AS a flight attendant for nearly ten years, I've seen thousands of passengers make a potentially fatal mistake when they board my plane.
Despite only flying a few times a year, many travellers seem to think they don't have to listen to the emergency procedures.
But they are there for a reason and could well be the difference between you dying or surviving in an emergency.
In today's weekly blog for Sun Online Travel, I'll reveal all behind the key points of the safety demo and why it's crucial to be aware of them all in an emergency.
I'll start with one of the more obvious things we request, which is to familiarise yourself with your nearest exit.
When we say "familiarise" I sometimes think we're not being clear enough with just how familiar we'd like you to be.
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Passengers should always know how many rows away they are from their nearest exit and should count the number of seats between them and the door.
This may sound a bit much, because the emergency doors are pretty big and obvious.
But if the plane is filled with smoke, or the lights aren't working after an emergency, that might not be the case.
In this instance, you'd be glad to know how many rows away you are from the emergency exit.
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You can simply head towards the exit, while feeling for and counting the seats. It could help you get out of the plane a lot quicker, which makes all the difference.
There are of course some procedures which seem to make less sense to passengers.
Some of you may well have noticed that the pre-flight emergency demonstrations now include a bit about what to do if you lose your mobile phone in the seats.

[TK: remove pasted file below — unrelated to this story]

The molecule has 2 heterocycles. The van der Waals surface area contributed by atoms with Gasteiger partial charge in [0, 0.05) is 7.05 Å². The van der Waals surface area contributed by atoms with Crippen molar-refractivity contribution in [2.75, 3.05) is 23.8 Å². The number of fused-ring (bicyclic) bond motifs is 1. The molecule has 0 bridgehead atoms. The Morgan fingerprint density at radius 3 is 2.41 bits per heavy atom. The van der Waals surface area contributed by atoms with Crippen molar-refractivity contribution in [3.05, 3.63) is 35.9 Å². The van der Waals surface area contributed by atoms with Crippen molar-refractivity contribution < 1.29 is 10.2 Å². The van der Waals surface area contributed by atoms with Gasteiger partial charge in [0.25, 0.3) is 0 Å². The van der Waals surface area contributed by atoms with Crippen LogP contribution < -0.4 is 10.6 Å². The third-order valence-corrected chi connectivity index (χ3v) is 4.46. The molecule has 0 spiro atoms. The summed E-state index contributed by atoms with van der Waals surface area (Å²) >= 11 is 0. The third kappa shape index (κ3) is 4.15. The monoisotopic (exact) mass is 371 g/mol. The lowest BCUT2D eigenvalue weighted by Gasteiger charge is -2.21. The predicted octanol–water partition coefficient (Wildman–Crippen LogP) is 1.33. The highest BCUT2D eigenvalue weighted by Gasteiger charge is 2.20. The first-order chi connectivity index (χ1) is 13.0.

Protocol dictates that any passenger who drops or loses their phones in the seats must inform the cabin crew, instead of looking for it themselves.
This sounds a bit ridiculous, but it's for a very good reason.
Electronic devices like phones have lithium ion batteries, which are very flammable.
All it takes is a crack in the wrong place on the phone and you've got flammable solvents exposed to the cabin, which can spark a fire.
We know how the seats move and can be gentle with them while poking around in the crevices.
Passengers aren't likely to be as accustomed to the seats as we are and it creates more of a risk if they're messing with the seat mechanisms while trying to recover their phones.
Another bit of emergency protocol that people get confused about is the brace position.
There are some myths about why we ask people to adopt this position in an emergency, but it's something that has come about as a result of research.
The brace position is the one that protects the internal organs better than any other.
So in the unfortunate event that the plane does go down, the motion of resting your head downwards with your hand over your head stops all that free movement inside the body.
From research with dummies and from air crash investigations, we know that's the best position to be in at the moment of impact.
If there's a medical incident mid-air instead, we have equipment on board, including a defibrillator and a resuscitation kit and we can also do CPR.
We will always ask if there's a medical professional on board the plane who can help us and in some circumstances, we can reroute the aircraft to the nearest airport and get the passenger medical attention on the ground.
If our efforts aren't succesful and the person sadly passes away, it's about being as respectful and discreet as possible.
We would return the passenger to their seat, where we would strap them in and cover them with blankets.
If they were sat near the exit, we would reroute passengers around them once we had landed, to limit the amount of contact other passengers had with the deceased person.
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Some airlines have a special name they use to let dead passengers fly undetected.
The phrase HR could also mean there is a dead body on the flight.
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